From Broken Boys to Whole Men: #13 – The Power of the Past: Trauma and PTSD

The image that comes to mind, for me, when one tries to bury the past without facing it is of a dead body someone tried to dispose of, in the earth or in a lake, doesn’t stay buried; it comes back to the surface, to the horror of the one who tried to bury it.

Traumatic experiences in the past have a way of making us deal with them. Until then, they suck the life and energy out of us, and come back to visit us in ways both familiar and strange when triggered by experiences in our present life.

Before scientists and clinicians developed the field of trauma studies, we used words like shell-shock and irrational fear to describe over-the-top reactions to loud noises or bright lights, or the inability to “move on” after a death, or a panic attack when it began to rain.

Now, we use terms like, Post-Traumatic Stress Disorder and grief to explain these reactions in soldiers returned from combat, bereaved relatives, or flood survivors.

And one need not be reach adulthood before sustaining trauma. The Centers for Disease Control and Prevention has identified Adverse Childhood Experiences (ACE’s) as the term used to represent a group of negative experiences children may face or witness while growing up. This past summer, I served at Camp Noah, a day camp for children who have had ACE’s. The majority of those I worked with in August were children of immigrants, and the traumas were inflicted by our own government’s policies.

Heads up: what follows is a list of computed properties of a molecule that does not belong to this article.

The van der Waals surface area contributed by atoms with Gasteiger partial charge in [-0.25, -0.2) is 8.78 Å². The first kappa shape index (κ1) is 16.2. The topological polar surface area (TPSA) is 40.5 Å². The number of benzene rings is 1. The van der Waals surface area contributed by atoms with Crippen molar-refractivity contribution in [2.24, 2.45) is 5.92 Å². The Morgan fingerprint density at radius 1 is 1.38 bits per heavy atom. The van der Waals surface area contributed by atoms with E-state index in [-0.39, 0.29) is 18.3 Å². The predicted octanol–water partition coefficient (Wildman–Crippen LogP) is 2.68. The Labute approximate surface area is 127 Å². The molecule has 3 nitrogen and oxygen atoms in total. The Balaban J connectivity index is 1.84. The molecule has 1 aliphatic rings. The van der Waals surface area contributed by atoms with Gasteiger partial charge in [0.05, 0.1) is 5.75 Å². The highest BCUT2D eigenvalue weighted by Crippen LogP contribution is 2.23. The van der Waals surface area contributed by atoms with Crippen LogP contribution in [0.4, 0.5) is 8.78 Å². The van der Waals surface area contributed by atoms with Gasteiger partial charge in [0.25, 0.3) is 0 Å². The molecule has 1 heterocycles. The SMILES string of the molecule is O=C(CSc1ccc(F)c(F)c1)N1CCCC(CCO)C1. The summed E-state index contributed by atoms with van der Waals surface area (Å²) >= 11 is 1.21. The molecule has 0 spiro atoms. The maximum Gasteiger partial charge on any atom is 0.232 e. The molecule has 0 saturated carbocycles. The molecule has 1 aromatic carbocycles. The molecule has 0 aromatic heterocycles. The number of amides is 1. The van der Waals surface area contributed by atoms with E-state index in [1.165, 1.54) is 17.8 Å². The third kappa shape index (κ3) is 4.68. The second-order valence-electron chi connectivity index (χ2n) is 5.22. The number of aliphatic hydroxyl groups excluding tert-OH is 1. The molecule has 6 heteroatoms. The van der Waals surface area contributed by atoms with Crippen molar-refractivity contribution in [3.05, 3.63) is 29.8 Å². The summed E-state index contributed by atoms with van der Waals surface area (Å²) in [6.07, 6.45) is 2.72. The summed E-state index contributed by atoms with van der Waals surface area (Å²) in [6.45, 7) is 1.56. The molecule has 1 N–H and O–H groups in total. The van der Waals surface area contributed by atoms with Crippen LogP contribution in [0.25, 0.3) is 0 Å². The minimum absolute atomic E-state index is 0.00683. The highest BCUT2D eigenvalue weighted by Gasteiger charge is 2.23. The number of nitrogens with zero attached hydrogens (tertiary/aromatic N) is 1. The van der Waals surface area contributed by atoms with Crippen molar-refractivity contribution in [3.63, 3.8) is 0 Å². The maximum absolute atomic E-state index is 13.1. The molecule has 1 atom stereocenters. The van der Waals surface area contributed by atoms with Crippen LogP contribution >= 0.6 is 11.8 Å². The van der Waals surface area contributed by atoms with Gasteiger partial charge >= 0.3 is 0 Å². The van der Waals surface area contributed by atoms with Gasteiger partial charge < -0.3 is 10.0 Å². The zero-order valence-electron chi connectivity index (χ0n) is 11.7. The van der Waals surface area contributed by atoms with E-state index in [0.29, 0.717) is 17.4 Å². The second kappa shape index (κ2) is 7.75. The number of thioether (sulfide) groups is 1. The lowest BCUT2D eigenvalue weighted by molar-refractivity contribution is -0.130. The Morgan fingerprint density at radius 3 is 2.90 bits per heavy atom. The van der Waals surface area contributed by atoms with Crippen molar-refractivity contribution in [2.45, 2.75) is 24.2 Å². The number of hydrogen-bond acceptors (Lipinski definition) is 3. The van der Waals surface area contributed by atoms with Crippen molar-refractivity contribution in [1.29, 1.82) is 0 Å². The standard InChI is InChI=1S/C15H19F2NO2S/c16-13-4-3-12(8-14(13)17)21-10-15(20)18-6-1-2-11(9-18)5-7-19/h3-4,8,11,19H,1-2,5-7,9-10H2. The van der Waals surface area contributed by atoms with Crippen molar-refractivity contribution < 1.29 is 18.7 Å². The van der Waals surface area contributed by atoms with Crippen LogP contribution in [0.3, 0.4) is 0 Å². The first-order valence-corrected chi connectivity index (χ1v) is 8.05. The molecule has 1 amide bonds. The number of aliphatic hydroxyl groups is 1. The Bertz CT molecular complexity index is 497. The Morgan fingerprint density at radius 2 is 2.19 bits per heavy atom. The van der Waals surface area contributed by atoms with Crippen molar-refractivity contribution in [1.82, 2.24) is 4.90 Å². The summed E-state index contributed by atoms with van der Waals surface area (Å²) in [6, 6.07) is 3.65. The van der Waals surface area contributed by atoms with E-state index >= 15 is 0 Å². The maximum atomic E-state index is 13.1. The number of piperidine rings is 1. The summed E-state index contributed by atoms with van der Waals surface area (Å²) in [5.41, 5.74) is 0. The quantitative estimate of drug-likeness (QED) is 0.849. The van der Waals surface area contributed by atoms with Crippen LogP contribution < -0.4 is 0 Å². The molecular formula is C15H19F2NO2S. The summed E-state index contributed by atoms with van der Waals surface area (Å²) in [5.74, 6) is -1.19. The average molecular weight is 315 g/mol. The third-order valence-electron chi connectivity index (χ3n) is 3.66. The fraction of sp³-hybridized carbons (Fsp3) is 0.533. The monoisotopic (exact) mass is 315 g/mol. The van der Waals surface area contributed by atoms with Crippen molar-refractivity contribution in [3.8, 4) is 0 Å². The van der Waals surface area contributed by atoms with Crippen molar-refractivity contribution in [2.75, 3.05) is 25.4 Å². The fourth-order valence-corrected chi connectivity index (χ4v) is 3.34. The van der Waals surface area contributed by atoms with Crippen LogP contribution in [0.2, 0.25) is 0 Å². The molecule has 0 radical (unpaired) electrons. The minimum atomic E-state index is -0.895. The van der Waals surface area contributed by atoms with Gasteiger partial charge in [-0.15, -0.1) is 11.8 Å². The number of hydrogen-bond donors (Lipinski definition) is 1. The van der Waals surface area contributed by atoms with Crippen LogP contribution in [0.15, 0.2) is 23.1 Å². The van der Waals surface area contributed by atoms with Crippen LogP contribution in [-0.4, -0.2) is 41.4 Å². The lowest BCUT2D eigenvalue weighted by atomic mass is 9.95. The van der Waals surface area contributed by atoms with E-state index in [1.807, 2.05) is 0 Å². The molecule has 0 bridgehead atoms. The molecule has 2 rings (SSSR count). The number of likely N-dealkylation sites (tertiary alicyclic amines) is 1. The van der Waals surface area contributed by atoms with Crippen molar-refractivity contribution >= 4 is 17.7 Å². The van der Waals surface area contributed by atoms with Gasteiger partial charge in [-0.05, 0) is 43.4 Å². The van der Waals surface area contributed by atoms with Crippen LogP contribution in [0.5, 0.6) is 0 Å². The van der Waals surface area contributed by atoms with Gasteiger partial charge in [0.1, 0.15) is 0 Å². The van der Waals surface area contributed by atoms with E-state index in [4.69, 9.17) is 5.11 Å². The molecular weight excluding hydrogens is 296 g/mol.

Men and boys have been slower to benefit from trauma studies and trauma-aware services and care. As I’ve written here before, the suppression of all emotions except anger blocks talking about and dealing with the effects of traumatic experience in men’s lives.

We tell them to “suck it up” when it comes to recovering from a trauma, or convey the expectation that a real man is strong enough to endure traumatic or difficult events on his own. Men and boys get these messages from as early as infancy, when, studies show, well-meaning adults unconsciously reinforce emotional responses in girl babies while discouraging it in infant boys.

Boys and men grow up with the belief that if you’re emotionally impacted by an experience, it means you’re weaker, or less of a man. This can lead to outbursts of anger, hypersensitivity, anxiety or depression, conflict in relationships, self-medication and addiction.

Life ends up being unfulfilled and unsatisfying for the man—and often dangerous to those close to him.

The bodies we bury in our quest not to feel keep coming back to the surface until we acknowledge them, make friends with them and even embrace them, therefore making them part of our story.

Until we do that, they have tremendous destructive power.

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